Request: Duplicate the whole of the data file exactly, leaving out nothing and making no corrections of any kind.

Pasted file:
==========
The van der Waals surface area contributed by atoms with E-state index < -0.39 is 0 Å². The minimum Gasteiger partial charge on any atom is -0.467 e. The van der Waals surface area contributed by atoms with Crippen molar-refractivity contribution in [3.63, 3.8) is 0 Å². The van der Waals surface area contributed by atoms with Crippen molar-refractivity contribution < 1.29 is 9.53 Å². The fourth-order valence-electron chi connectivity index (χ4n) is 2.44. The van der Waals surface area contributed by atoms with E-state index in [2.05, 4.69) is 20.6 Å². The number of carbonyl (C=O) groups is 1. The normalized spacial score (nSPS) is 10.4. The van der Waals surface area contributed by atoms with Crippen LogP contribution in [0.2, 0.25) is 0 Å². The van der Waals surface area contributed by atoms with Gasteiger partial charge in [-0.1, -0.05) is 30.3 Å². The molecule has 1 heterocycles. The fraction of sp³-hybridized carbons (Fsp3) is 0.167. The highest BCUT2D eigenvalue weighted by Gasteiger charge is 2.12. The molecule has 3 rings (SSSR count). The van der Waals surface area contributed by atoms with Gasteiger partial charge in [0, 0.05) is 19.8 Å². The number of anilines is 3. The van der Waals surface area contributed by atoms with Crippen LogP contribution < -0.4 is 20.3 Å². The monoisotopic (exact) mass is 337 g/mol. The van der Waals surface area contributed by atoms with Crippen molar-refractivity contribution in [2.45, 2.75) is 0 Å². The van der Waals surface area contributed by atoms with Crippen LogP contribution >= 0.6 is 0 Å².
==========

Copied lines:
The van der Waals surface area contributed by atoms with E-state index < -0.39 is 0 Å². The minimum Gasteiger partial charge on any atom is -0.467 e. The van der Waals surface area contributed by atoms with Crippen molar-refractivity contribution in [3.63, 3.8) is 0 Å². The van der Waals surface area contributed by atoms with Crippen molar-refractivity contribution < 1.29 is 9.53 Å². The fourth-order valence-electron chi connectivity index (χ4n) is 2.44. The van der Waals surface area contributed by atoms with E-state index in [2.05, 4.69) is 20.6 Å². The number of carbonyl (C=O) groups is 1. The normalized spacial score (nSPS) is 10.4. The van der Waals surface area contributed by atoms with Crippen LogP contribution in [0.2, 0.25) is 0 Å². The van der Waals surface area contributed by atoms with Gasteiger partial charge in [-0.1, -0.05) is 30.3 Å². The molecule has 1 heterocycles. The fraction of sp³-hybridized carbons (Fsp3) is 0.167. The highest BCUT2D eigenvalue weighted by Gasteiger charge is 2.12. The molecule has 3 rings (SSSR count). The van der Waals surface area contributed by atoms with Gasteiger partial charge in [0, 0.05) is 19.8 Å². The number of anilines is 3. The van der Waals surface area contributed by atoms with Crippen LogP contribution < -0.4 is 20.3 Å². The monoisotopic (exact) mass is 337 g/mol. The van der Waals surface area contributed by atoms with Crippen molar-refractivity contribution in [2.45, 2.75) is 0 Å². The van der Waals surface area contributed by atoms with Crippen LogP contribution >= 0.6 is 0 Å².